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Published: November 17th 2019
“The friendly bouncer”: Waiting for the cable car.
Here are the main learning points from our time in Hakone:
1. Japanese/French fusion food is not great.
2. Having an open air hot spring bath is up there with the best experiences in the entire world
3. There is always, ALWAYS more uphill to go
Hakone is a national geopark, surrounded by mountains and within the volcanically active Fuji-Hakone-Izu National Park centered on Lake Ashi. This means that you can see the mountainsides steaming from the geothermal waters, and that the whole area is known for its onsens - Japanese hot spring baths. Hakone is only 90 minutes outside of Tokyo so is a popular tourist destination, as well as being the go-to weekend getaway for locals. It’s basically the Japanese equivalent of what the Cotswolds is to Londoners, but more hilly and with more opportunity for socially acceptable public nudity.
The hotel we are staying in is set up like a Ryokan - the traditional inn that features tatami-matted floors, wooden slippers and robes to wear inside the room and our own private onsen bath on the balcony outside our room. It also has the public baths which you can go and use after a good scrub
down (there are strict rules of etiquette, of course) and soak naked in the hot water with the other bath users. Sadly I am not allowed in due to my tattoo (and therefore potential Yukuza gang membership, I am very threatening and badass after all) but Charlie has bloody loved shuffling down there in his wooden slippers and pajama outfit and then strutting his stuff in the buff around the baths.
The other noteworthy feature of the hotel is the dinner that we were automatically booked in and was included both nights; a Japanese/French fusion 6 course tasting menu. The result was a somewhat confusing culinary experience: the sashimi course was delicious, everything else a bit hit and miss (mostly miss to be fair). It would appear that the overarching theme of Japanese/French fusion food is beautifully presented tiny portions of incredibly squishy miscellaneous items served with either slime, jelly or cream (or a combination of the above). I would say I’m generally very adventurous and would eat most things, so it says a lot that most of it I could not finish. The “traditional boiled chicken in cream” was a real condemnation of French cuisine, but I don’t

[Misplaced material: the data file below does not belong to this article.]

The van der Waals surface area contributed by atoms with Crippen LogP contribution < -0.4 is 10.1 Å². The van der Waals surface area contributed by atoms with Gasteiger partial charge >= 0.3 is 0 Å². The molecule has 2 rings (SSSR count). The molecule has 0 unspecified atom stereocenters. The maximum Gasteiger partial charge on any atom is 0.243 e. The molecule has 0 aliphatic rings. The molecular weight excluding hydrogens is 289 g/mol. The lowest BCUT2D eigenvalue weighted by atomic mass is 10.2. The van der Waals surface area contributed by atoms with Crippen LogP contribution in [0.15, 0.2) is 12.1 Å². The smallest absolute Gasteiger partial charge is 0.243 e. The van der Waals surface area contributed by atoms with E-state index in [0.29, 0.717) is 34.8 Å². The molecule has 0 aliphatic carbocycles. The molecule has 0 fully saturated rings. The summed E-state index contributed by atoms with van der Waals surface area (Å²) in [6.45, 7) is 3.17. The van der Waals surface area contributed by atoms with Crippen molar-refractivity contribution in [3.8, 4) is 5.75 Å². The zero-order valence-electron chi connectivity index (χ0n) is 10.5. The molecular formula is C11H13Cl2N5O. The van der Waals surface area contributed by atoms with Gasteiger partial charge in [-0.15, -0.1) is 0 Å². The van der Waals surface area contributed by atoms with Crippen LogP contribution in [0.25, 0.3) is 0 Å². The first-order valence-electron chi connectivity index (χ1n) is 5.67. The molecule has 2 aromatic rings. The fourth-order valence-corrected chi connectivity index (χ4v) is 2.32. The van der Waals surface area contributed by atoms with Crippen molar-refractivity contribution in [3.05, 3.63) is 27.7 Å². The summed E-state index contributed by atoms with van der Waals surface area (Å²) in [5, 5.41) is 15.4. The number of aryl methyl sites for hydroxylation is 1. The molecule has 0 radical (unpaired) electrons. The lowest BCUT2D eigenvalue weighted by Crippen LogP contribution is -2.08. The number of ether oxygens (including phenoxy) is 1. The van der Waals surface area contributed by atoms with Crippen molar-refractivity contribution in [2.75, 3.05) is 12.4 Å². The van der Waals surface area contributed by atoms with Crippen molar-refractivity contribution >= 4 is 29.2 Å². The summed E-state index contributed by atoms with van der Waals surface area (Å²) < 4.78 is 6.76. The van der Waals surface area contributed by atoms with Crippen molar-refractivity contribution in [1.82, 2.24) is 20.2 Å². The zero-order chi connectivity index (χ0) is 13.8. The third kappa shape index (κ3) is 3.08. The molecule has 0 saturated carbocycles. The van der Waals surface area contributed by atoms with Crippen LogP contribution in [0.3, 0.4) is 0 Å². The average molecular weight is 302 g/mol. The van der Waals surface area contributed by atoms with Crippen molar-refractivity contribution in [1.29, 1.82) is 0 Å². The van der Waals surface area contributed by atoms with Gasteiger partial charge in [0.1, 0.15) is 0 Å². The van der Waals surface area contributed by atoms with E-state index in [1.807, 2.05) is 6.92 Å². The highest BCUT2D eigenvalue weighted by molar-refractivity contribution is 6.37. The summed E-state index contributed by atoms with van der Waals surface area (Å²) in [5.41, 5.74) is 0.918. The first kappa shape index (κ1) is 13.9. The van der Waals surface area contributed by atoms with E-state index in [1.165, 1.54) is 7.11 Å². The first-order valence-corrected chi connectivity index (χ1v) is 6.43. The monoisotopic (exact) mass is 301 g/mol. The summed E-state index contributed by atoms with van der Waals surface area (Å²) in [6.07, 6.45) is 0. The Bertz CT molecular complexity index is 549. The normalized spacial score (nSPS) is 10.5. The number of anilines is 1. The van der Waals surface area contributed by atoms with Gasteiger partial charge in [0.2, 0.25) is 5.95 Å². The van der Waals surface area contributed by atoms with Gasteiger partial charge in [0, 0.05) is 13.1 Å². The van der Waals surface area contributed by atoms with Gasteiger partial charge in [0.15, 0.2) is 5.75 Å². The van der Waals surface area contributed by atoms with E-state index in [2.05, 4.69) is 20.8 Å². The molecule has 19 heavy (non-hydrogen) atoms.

think Japan fared much better to be honest. What provided rather cruel entertainment, though, was the girl at the next table trying to explain that she was vegetarian and watching her repeatedly getting brought chicken for every course (which also confirmed my decision to suspend vegetarianism whilst traveling through japan).
We’ve only had one full day in Hakone and it has been glorious. Hakone is actually featured on Joanna Lumley’s travel documentary (named, aptly, “Japan”) and she visits, clad in the most extraordinary patchwork faux fur coat, to walk the remaining stretch of the Tokaido trail (a cobbled highway built 400 years ago that linked Kyoto, the old capital, to Edo, modern day Tokyo) and goes to one of the original tea houses on the route. Due to my intense desire to learn and experience more about Japan’s rich history and culture (but mostly my secret wish to be Patsy from Ab Fab) we set off in pilgrimage to Joanna to the Hakone checkpoint with the end goal being the Amazake-Chaya teahouse.
This entailed walking up and down and up again (did I mention it’s very very hilly?), then traveling via cable car then gondola; the whole time
we were treated to incredible views of the steaming hillsides and the breathtaking snow-topped Mount Fuji in the distance (which even Charlie enjoyed despite his fear of heights). Then came the crossing of Lake Ashi, completed in style via pirate ship of course. These modes of transport, in addition to the train and the buses, are all owned by the same company and with our Hakone Freepass tickets (which we had used for the train from Tokyo) we had access to all of the above.
En route to the trail we happened upon a little wooden sign pointing up and into the forest showing a pathway, not on our map, up Mount Byobu and promising a 70 minute walk to the teahouse. Luckily I was in my activewear, so we set off up it and spent an hour climbing up steps so steep that for every half meter forward it was at least 1m upwards. Clearly the estimated time was a massive joke, or set by someone with the longest legs ever. Once we’d finally got to the top, though, the views of the mountains across the red and gold of the trees made the whole thing worth it.
Unfortunately, the same can not be said for the tea house - where we tried their glutinous rice balls (really not great) and the amazake, a warm, sweet, non-alcoholic fermented rice drink which was so mingin that we just couldn’t drink it and shamefacedly slipped out the side door before anyone noticed. The Tokaido trail back to the boat was glorious, and fortunately there was time for us to pre-eat and we smashed some gyoza, egg soup and salad in anticipation for our slimy-yet-satisfying evening meal. My legs were well and truly as gelatinous and wobbly as the food by the time we finally made it back for the last gondola home and then the schlep back up the hill to the hotel.
There is no better feeling than sinking into the scalding hot outside bath to soothe aching muscles. It is, if Ms Lumley will pardon the phrase, absolutely fabulous.
Tot: 2.953s; Tpl: 0.049s; cc: 13; qc: 48; dbt: 0.0369s; 2; m:saturn w:www (22.214.171.124); sld: 3;
; mem: 1.4mb